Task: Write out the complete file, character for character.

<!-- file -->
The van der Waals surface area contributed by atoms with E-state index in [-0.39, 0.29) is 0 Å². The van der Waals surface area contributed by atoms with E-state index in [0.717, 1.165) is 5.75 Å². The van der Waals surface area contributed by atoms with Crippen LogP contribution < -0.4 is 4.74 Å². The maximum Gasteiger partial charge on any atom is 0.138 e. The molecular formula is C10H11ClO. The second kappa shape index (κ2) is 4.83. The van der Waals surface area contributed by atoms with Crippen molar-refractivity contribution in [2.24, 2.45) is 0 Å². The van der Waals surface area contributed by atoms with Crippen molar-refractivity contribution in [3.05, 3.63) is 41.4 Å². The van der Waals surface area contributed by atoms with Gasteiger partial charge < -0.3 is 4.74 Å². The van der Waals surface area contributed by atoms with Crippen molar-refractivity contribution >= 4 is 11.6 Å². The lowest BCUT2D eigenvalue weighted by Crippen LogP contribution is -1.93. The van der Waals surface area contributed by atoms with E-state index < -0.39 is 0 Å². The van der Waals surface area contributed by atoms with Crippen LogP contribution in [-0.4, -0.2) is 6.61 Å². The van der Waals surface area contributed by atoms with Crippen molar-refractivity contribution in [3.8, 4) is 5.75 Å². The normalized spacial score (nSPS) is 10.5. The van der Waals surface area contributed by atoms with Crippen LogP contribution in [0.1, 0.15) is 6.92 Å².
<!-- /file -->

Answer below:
The van der Waals surface area contributed by atoms with E-state index in [-0.39, 0.29) is 0 Å². The van der Waals surface area contributed by atoms with E-state index in [0.717, 1.165) is 5.75 Å². The van der Waals surface area contributed by atoms with Crippen LogP contribution < -0.4 is 4.74 Å². The maximum Gasteiger partial charge on any atom is 0.138 e. The molecular formula is C10H11ClO. The second kappa shape index (κ2) is 4.83. The van der Waals surface area contributed by atoms with Crippen molar-refractivity contribution in [2.24, 2.45) is 0 Å². The van der Waals surface area contributed by atoms with Crippen molar-refractivity contribution in [3.05, 3.63) is 41.4 Å². The van der Waals surface area contributed by atoms with Gasteiger partial charge < -0.3 is 4.74 Å². The van der Waals surface area contributed by atoms with Crippen molar-refractivity contribution >= 4 is 11.6 Å². The lowest BCUT2D eigenvalue weighted by Crippen LogP contribution is -1.93. The van der Waals surface area contributed by atoms with E-state index < -0.39 is 0 Å². The van der Waals surface area contributed by atoms with Crippen LogP contribution in [-0.4, -0.2) is 6.61 Å². The van der Waals surface area contributed by atoms with Crippen molar-refractivity contribution in [3.8, 4) is 5.75 Å². The normalized spacial score (nSPS) is 10.5. The van der Waals surface area contributed by atoms with Crippen LogP contribution in [0.1, 0.15) is 6.92 Å².